We can devote a portion of our daily personal prayers telling Hashem that we forgive everyone who we believe has wronged us. We can forgive the guy who gave us a dirty look. We can forgive the person who shortchanged or overcharged us. We can forgive the “Israeli government,” “The United Nations,” “Wall Street.”
Everything that comes our way comes from Hashem. We know that there are no independent actions which hurt us. It is all designed by Hashem for our ultimate good.
If we forgive everyone every day we can get rid of the anger once and for all.
We already do this. The Sages decreed that in the first paragraph of the bedtime Shema, we pray to G-d as follows (courtesy of Artscroll):
Master of the Universe, I hereby forgive anyone who angered or antagonized me or who sinned against me – whether against my body, my property, my honor or against anything of mine; whether he did so accidently, willfully, carelessly, or purposely; whether through speech, deed, thought, or notion; whether in this transmigration or another transmigration – I forgive every Jew. May no man be punished because of me.
It is so important to do this we are directed to even forgive those Jews who sinned against us in past lives!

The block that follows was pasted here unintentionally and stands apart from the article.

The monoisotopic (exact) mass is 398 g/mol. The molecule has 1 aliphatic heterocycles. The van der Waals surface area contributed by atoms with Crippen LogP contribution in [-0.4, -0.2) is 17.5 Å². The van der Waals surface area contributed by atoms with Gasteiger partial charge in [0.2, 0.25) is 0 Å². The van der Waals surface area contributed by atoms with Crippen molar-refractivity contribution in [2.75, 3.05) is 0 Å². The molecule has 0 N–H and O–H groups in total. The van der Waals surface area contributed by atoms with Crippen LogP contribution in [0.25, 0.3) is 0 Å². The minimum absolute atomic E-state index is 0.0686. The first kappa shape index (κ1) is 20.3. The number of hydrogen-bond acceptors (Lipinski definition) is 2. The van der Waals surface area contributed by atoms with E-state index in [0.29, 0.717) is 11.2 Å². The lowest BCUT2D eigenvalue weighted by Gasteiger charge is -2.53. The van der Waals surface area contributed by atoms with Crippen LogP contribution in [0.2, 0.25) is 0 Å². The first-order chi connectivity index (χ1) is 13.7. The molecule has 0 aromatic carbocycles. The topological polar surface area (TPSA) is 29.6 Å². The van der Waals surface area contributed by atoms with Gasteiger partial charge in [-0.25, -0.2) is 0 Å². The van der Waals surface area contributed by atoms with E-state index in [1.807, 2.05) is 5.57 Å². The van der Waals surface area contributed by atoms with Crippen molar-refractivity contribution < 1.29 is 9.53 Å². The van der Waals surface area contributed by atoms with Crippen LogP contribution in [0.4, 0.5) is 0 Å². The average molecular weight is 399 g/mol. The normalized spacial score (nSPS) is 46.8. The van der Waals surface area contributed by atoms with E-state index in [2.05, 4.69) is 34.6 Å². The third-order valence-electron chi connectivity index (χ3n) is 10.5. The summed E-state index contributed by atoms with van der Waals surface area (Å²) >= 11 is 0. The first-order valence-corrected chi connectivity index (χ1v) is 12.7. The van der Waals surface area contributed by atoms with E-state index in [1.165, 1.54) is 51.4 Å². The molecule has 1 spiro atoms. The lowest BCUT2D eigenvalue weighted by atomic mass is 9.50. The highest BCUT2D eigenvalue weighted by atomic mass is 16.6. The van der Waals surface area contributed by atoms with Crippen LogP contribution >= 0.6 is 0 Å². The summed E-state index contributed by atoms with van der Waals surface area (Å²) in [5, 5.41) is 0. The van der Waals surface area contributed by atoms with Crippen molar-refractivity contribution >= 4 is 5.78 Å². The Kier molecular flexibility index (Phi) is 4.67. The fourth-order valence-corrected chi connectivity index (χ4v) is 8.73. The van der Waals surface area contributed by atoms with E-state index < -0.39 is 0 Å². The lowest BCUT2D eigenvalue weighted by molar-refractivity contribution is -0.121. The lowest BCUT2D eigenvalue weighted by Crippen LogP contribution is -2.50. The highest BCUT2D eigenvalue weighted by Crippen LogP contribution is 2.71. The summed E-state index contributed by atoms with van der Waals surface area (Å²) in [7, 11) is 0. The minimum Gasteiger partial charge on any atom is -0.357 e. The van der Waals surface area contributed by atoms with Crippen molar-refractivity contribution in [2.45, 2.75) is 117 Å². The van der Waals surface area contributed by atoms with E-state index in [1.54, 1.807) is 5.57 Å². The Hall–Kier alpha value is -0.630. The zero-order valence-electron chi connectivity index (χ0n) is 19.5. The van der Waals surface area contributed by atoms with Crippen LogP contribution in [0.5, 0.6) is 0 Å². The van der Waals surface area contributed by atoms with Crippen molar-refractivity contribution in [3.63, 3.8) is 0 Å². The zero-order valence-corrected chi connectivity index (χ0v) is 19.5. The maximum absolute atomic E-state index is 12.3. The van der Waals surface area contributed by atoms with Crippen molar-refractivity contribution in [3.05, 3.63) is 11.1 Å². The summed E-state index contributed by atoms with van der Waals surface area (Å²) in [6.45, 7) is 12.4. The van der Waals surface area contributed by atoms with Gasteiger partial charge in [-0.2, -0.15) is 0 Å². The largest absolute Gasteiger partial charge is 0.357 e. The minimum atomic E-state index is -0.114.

Truth number three: forgiveness is not a favor to someone else, it is a Divine Commandment. The Commandments not to hate our brother in our heart, and to love our neighbor are just as incumbent upon us as keeping Kosher and Guarding the Shabbat.
Those mitzvoth we don’t do in this life we will regret in the next. Those opportunities to serve Hashem we take advantage of while we still have the free choice to are written in a book. They grant us everlasting life in this world, and in the Next World.
Like charity, it is really the giver who is benefitted by the recipient of the kindness, and not vice versa.
Who are we really forgiving?
On the surface, we are forgiving those who have wronged us. But nobody really wronged us. Hashem made a decree that we have to endure a specific tribulation at a certain time and He commissioned a particular agent to carry out His decree. What reason do we have to be angry at the middle man? Shouldn’t we be angry at the Source?
G-d doesn’t make mistakes. He does nothing that needs forgiveness. How can we forgive He Who is perfect? How can we forgive He Who gives us life, and love, and sustenance every moment of our existence? What about all of the times we sinned and He forgave us? What about all the times we sinned and never asked for forgiveness – yet He still continued to breathe life into our lungs?
How do resolve the conflict of not having to forgive He Who needs no forgiveness with our need to forgive someone for the difficult things that happen to us?
We forgive His children.
The best way to show gratitude to Hashem for all He does for us, and acknowledgment that both the good and the supposed bad are all Holy is by forgiving all of His Creations with the Love and Compassion that He forgives us.
Once we realize that there is a purpose to all of it, we reach a point where there is no need to be angry. We recognize that there is no need to hate. G-d Willing, we will get to that place where forgiveness will be replaced with understanding.
May it come soon.
* * *
Dovber Halevi lives with his wife and two children in Eretz Yisrael.